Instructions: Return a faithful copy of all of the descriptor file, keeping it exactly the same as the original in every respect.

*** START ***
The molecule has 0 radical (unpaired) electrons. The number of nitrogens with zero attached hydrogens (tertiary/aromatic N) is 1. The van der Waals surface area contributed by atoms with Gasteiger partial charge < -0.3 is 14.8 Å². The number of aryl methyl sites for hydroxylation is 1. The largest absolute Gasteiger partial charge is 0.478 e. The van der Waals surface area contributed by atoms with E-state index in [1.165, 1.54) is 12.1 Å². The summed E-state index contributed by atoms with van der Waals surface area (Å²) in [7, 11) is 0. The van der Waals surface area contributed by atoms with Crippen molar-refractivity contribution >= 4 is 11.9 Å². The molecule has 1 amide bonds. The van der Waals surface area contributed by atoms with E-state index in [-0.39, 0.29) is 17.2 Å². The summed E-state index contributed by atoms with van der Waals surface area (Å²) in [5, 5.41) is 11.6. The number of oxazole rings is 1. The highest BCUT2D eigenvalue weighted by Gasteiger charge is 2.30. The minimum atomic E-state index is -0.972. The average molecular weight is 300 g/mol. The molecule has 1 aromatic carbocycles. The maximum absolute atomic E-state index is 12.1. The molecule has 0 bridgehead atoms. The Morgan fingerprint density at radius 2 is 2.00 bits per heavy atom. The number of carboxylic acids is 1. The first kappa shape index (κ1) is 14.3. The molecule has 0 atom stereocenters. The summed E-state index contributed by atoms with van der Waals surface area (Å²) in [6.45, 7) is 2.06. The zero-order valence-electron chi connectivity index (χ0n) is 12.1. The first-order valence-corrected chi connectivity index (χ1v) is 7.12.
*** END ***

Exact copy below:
The molecule has 0 radical (unpaired) electrons. The number of nitrogens with zero attached hydrogens (tertiary/aromatic N) is 1. The van der Waals surface area contributed by atoms with Gasteiger partial charge < -0.3 is 14.8 Å². The number of aryl methyl sites for hydroxylation is 1. The largest absolute Gasteiger partial charge is 0.478 e. The van der Waals surface area contributed by atoms with E-state index in [1.165, 1.54) is 12.1 Å². The summed E-state index contributed by atoms with van der Waals surface area (Å²) in [7, 11) is 0. The van der Waals surface area contributed by atoms with Crippen molar-refractivity contribution >= 4 is 11.9 Å². The molecule has 1 amide bonds. The van der Waals surface area contributed by atoms with E-state index in [-0.39, 0.29) is 17.2 Å². The summed E-state index contributed by atoms with van der Waals surface area (Å²) in [5, 5.41) is 11.6. The number of oxazole rings is 1. The highest BCUT2D eigenvalue weighted by Gasteiger charge is 2.30. The minimum atomic E-state index is -0.972. The average molecular weight is 300 g/mol. The molecule has 1 aromatic carbocycles. The maximum absolute atomic E-state index is 12.1. The molecule has 0 bridgehead atoms. The Morgan fingerprint density at radius 2 is 2.00 bits per heavy atom. The number of carboxylic acids is 1. The first kappa shape index (κ1) is 14.3. The molecule has 0 atom stereocenters. The summed E-state index contributed by atoms with van der Waals surface area (Å²) in [6.45, 7) is 2.06. The zero-order valence-electron chi connectivity index (χ0n) is 12.1. The first-order valence-corrected chi connectivity index (χ1v) is 7.12.